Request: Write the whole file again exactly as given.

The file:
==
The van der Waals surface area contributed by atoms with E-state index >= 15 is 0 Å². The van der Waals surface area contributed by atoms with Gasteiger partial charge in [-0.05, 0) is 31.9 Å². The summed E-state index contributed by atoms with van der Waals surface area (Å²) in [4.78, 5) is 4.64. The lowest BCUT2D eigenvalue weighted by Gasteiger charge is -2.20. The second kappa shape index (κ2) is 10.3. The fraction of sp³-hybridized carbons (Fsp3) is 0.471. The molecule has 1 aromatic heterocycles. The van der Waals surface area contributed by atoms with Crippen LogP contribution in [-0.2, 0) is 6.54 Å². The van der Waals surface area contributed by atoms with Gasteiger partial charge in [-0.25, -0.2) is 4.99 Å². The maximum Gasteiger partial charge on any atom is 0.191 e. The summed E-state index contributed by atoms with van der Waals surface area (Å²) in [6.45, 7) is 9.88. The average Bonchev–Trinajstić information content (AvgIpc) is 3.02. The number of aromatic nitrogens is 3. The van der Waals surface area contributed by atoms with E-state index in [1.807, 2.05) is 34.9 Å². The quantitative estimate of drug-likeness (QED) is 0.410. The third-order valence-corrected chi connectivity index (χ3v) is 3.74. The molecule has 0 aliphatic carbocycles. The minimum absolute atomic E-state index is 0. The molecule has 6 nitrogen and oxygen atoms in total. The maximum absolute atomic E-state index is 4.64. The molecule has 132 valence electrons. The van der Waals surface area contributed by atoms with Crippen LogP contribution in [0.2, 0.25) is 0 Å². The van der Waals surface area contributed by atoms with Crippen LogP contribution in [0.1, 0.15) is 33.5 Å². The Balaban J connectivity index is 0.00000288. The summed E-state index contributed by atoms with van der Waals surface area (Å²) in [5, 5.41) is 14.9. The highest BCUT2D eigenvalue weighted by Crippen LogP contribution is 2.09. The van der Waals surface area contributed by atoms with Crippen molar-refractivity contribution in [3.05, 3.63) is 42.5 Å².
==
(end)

The van der Waals surface area contributed by atoms with E-state index >= 15 is 0 Å². The van der Waals surface area contributed by atoms with Gasteiger partial charge in [-0.05, 0) is 31.9 Å². The summed E-state index contributed by atoms with van der Waals surface area (Å²) in [4.78, 5) is 4.64. The lowest BCUT2D eigenvalue weighted by Gasteiger charge is -2.20. The second kappa shape index (κ2) is 10.3. The fraction of sp³-hybridized carbons (Fsp3) is 0.471. The molecule has 1 aromatic heterocycles. The van der Waals surface area contributed by atoms with Crippen LogP contribution in [-0.2, 0) is 6.54 Å². The van der Waals surface area contributed by atoms with Gasteiger partial charge in [-0.25, -0.2) is 4.99 Å². The maximum Gasteiger partial charge on any atom is 0.191 e. The summed E-state index contributed by atoms with van der Waals surface area (Å²) in [6.45, 7) is 9.88. The average Bonchev–Trinajstić information content (AvgIpc) is 3.02. The number of aromatic nitrogens is 3. The van der Waals surface area contributed by atoms with E-state index in [1.807, 2.05) is 34.9 Å². The quantitative estimate of drug-likeness (QED) is 0.410. The third-order valence-corrected chi connectivity index (χ3v) is 3.74. The molecule has 0 aliphatic carbocycles. The minimum absolute atomic E-state index is 0. The molecule has 6 nitrogen and oxygen atoms in total. The maximum absolute atomic E-state index is 4.64. The molecule has 132 valence electrons. The van der Waals surface area contributed by atoms with Crippen LogP contribution in [0.2, 0.25) is 0 Å². The van der Waals surface area contributed by atoms with Crippen LogP contribution in [0.1, 0.15) is 33.5 Å². The Balaban J connectivity index is 0.00000288. The summed E-state index contributed by atoms with van der Waals surface area (Å²) in [5, 5.41) is 14.9. The highest BCUT2D eigenvalue weighted by Crippen LogP contribution is 2.09. The van der Waals surface area contributed by atoms with Crippen molar-refractivity contribution in [3.05, 3.63) is 42.5 Å².